The Scottish Government is clarifying the law on tenancy fees, and has launched its “Consultation on the Charging of Premiums in the Private Rented Sector”. They are currently illegal, however some fees may actually end up being legalised following this consultation, so swift action is needed.
Section 32 of the Private Rented Housing (Scotland) Act 2011 which covers these charges will come into force this summer, but before it does, the government is consulting tenants, tenants organisations, private sector landlords, and letting agencies on the practice of charging tenancy fees, or “premiums” as they are called in the Act.
Tenancy fees are currently illegal under the Rents (Scotland) Act 1984. However, the vast majority of letting agents have been charging illegal and often extortionate fees to their tenants for things like reference checks, for drawing up inventories, and for credit checks. Letting agents have argued that the Act is not clear, and the fees they charge are not illegal premiums as defined in the 1984 Act.
The 2011 Act will clarify the law regarding illegal premiums. It has amended the definition in section 90 of the Rents (Scotland) Act 1984, so that “premium” refers to any fine, sum or pecuniary consideration other than rent or refundable deposit, not exceeding two months rent, and including any service or administration fee or charge.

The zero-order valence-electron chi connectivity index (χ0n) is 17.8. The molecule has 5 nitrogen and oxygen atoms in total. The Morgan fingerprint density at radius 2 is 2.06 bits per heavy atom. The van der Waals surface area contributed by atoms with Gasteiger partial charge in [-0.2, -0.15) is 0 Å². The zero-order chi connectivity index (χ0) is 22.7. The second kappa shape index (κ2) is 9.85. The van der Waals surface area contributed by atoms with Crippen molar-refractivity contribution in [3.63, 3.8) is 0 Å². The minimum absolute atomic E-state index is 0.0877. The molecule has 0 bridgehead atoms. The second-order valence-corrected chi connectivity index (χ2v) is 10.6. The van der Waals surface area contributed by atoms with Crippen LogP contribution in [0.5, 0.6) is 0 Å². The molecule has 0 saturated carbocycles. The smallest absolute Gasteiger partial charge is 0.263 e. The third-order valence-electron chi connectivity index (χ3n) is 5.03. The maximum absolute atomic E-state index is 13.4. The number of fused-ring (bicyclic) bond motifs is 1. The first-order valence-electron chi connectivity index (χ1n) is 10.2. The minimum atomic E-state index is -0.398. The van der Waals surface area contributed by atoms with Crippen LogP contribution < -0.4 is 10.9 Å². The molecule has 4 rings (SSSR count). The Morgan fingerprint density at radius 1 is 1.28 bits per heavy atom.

This is a welcome clarification, however, the Act also makes provision to give Scottish Ministers the power to create secondary regulation which could determine the types of fees or charges that could be allowed, in connection with the grant, renewal or continuance of a tenancy. Effectively this Act could legalise some types of tenancy fees, which would be a big step backwards for private tenants rights.
The consultation seeks views on three options, asking respondents which they prefer, and their justification. These options are: (1) no fees; (2) some categories of fees would be allowed, but with maximum allowable amounts set for each fee; (3) some categories of fees would be allowed, with no maximum amounts defined.
Edinburgh Private Tenants Action Group maintains that all tenancy fees are illegal, and will be campaigning for them to stay that way. Times are hard enough for private tenants, and the last thing they need are these unjust and excessive fees to be legalised.
Individual tenants and relevant organisations can take part in this consultation, which ends on the 28th of May. We urge as many groups and individuals as possible to get their responses in, to make sure we keep tenancy fees illegal.